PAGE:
By Jay Horton
The Green Schools National Conference, held February 27-29 in Denver, Colorado, boasted the most comprehensive assemblage of educational professionals to ever attend an organized forum dedicated to improving the environmental framework of American schools.
Addressing a host of different though complimentary issues that ranged from ensuring older buildings meet modern energy efficiency requirements to wholly revamping lunch programs with an eye toward nutritional sustenance provided through local ecosystems, a blend of teachers, administrators, and concerned parents came together to examine an array of practical designs for substantially reducing utility costs and lessening the effect their own districts may have upon the health of the planet.
More than twelve hundred men, women, and children from throughout the continent took part in a series of seminars and lectures intended to share information and discuss future plans for limiting the carbon footprints of their own institutions at the same time as they attempted to instruct others about the importance of ecological ventures. The conference strictly limited its focus to K-12 education because, planners noted, the colleges and universities of North America have been at the forefront of “green”-oriented academia.
Specifically, the increasing popularity of students remotely getting a degree online has enormously aided the environmental impact of traditional models of matriculation, and many schools have taken lessons from the success of the online Bachelor’s degree and online Master’s degree programs and implemented their own virtual courses to be partially directed over the internet.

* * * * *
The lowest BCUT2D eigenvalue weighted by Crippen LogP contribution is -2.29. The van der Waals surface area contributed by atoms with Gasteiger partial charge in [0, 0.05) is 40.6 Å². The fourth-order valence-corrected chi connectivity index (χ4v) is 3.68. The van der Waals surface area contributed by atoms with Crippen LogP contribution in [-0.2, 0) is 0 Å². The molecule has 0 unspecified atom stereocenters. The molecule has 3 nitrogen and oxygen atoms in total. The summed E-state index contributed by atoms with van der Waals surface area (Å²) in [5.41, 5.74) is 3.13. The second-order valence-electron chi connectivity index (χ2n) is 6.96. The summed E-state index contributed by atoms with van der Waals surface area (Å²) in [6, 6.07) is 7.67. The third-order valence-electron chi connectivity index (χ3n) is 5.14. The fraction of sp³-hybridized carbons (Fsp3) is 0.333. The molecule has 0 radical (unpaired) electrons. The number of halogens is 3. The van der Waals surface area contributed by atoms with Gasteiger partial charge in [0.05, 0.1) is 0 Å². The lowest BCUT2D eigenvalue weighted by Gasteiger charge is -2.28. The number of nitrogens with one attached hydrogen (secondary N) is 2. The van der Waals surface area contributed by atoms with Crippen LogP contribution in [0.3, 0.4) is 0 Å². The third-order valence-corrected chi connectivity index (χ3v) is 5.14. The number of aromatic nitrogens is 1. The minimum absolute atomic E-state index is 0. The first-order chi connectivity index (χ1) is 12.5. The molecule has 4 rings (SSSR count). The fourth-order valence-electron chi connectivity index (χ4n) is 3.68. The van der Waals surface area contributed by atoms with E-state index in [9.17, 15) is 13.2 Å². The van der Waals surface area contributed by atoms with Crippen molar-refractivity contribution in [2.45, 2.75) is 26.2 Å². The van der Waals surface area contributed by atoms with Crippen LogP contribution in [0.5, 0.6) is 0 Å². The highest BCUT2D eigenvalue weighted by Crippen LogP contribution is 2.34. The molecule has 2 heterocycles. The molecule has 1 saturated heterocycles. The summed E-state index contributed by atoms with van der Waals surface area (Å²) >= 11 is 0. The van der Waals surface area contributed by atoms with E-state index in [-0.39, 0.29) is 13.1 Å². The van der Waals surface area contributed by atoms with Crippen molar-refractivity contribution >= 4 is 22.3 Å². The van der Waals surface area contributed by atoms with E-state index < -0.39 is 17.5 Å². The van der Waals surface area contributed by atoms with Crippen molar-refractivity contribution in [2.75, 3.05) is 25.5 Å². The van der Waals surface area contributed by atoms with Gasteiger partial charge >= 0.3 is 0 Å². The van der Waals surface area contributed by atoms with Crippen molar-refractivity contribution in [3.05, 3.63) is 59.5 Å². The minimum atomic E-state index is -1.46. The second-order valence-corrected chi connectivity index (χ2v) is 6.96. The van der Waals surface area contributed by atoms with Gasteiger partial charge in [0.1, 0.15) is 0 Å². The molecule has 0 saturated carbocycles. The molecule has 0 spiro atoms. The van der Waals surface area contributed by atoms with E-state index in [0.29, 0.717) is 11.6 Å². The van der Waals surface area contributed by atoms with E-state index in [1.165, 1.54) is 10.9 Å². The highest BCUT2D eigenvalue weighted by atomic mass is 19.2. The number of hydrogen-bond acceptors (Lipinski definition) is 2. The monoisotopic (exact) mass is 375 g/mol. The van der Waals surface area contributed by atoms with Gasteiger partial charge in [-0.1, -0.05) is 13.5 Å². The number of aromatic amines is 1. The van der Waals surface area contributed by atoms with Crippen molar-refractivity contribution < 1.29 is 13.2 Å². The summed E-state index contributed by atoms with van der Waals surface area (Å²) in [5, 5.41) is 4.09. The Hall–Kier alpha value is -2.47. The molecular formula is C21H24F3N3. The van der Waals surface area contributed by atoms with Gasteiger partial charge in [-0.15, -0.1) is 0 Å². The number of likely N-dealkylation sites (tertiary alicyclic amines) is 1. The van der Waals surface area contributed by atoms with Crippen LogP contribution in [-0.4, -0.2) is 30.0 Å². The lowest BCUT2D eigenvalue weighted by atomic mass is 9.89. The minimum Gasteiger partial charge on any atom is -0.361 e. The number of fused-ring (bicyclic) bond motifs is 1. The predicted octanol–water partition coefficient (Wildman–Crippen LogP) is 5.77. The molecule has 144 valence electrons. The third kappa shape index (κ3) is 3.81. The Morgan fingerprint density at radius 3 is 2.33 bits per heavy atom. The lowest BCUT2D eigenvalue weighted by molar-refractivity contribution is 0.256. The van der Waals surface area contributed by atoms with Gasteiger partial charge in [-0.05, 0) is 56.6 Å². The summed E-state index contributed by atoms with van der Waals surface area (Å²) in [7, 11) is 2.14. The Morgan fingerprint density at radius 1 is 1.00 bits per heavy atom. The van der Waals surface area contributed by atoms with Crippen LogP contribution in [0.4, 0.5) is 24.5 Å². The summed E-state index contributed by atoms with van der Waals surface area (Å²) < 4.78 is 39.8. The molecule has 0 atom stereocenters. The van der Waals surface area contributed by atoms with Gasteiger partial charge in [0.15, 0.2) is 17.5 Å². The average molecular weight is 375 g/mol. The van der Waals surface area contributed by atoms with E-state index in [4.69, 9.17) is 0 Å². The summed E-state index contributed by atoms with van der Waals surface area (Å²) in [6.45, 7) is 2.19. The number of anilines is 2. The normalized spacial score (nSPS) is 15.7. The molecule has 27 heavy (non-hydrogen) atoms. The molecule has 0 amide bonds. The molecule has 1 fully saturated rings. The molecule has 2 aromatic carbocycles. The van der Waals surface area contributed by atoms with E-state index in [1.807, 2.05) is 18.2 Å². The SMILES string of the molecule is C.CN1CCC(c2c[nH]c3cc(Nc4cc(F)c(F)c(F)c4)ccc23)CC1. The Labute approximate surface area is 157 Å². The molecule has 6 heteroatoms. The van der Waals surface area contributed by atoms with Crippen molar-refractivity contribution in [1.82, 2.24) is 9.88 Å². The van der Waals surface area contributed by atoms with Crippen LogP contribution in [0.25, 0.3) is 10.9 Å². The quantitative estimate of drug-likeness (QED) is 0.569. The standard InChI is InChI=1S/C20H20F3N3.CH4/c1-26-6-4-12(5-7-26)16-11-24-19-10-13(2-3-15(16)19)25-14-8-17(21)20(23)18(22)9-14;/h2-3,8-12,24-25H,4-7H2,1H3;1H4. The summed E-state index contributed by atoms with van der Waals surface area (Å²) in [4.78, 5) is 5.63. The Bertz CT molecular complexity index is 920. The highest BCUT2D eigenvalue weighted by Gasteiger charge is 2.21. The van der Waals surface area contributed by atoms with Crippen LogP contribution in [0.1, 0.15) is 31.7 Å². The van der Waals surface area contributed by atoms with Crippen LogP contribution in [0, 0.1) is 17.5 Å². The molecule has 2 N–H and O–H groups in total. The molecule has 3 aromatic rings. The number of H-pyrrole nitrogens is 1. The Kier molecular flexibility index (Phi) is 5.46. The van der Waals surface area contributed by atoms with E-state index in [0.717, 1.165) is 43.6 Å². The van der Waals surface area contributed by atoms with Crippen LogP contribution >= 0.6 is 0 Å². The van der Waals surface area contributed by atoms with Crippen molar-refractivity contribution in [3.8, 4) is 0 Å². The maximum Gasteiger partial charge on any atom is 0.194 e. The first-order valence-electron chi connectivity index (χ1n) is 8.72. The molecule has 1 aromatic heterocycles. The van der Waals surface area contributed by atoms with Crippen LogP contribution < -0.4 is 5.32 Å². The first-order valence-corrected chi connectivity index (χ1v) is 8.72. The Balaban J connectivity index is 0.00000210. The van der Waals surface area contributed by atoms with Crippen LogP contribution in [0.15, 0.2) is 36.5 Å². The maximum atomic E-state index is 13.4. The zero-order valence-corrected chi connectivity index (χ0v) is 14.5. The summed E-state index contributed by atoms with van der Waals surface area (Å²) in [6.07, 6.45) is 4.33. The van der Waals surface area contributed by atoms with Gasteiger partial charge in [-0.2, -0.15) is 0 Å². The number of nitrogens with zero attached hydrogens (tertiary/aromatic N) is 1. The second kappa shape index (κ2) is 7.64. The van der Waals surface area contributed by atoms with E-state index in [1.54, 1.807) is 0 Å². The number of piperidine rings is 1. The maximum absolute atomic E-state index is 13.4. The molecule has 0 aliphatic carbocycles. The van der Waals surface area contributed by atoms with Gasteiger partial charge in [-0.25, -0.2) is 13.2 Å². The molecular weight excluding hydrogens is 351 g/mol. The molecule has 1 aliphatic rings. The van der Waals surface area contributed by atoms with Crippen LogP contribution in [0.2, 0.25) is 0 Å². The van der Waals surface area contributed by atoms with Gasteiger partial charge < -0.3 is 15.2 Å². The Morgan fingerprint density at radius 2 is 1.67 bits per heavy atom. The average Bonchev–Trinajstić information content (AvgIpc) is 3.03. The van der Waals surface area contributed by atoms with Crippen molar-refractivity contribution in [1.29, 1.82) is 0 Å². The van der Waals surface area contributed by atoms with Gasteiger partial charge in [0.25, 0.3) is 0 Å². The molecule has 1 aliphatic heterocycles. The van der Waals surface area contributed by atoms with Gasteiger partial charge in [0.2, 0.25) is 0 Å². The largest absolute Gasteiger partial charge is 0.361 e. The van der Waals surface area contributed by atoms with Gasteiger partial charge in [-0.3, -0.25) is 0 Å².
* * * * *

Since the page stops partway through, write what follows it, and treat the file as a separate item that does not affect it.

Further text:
Among a broad selection of speakers that included top government officials and captains of industry, United States Secretary of Education Arne Duncan attracted the largest crowds with an inspirational message about the challenges facing Twenty-first century schools.
The Secretary presented an introduction to the Department of Education’s new Green Ribbon Program, which singles out the most innovative and effective combinations of ecological motives and scholastic achievement. As the Secretary made clear through several examples demonstrating the proportional relationship between environmental accomplishments and decreased expenditures, revising outdated practices to engage energy efficiency should foster monetary rewards for schools above and beyond the benefits to the Earth.
“Through the Green Ribbon program,” Secretary Duncan said, “we intend to shine a spotlight on the work of a hundred or so exemplary schools. But our real aim, and I think the aim of the field, must be much more ambitious. We don’t seek pockets of excellence. We want success to be the norm. We want to encourage all schools to provide a sustainable education.”
Although the collected faculty, administrators, and scholastic professionals who attended the conference were careful not to pinpoint any singular strategy that would be certain to eliminate the troubles plaguing our planet, the open rounds of dialogue and bold new approaches to recurrent dilemmas nevertheless invigorated the participants’ commitment to the highest standards of formal learning under green conditions.
Time and again, the symposium speakers reminded the crowds that the triumphant results of the ongoing environmental revolution have actively saved millions of dollars for the budget-starved school districts courageous enough to initiate such projects.
All that truly seems to be needed for profound change is the spread of information in accordance with the steadfast will of society at large, and the recent conference greatly aided that cause.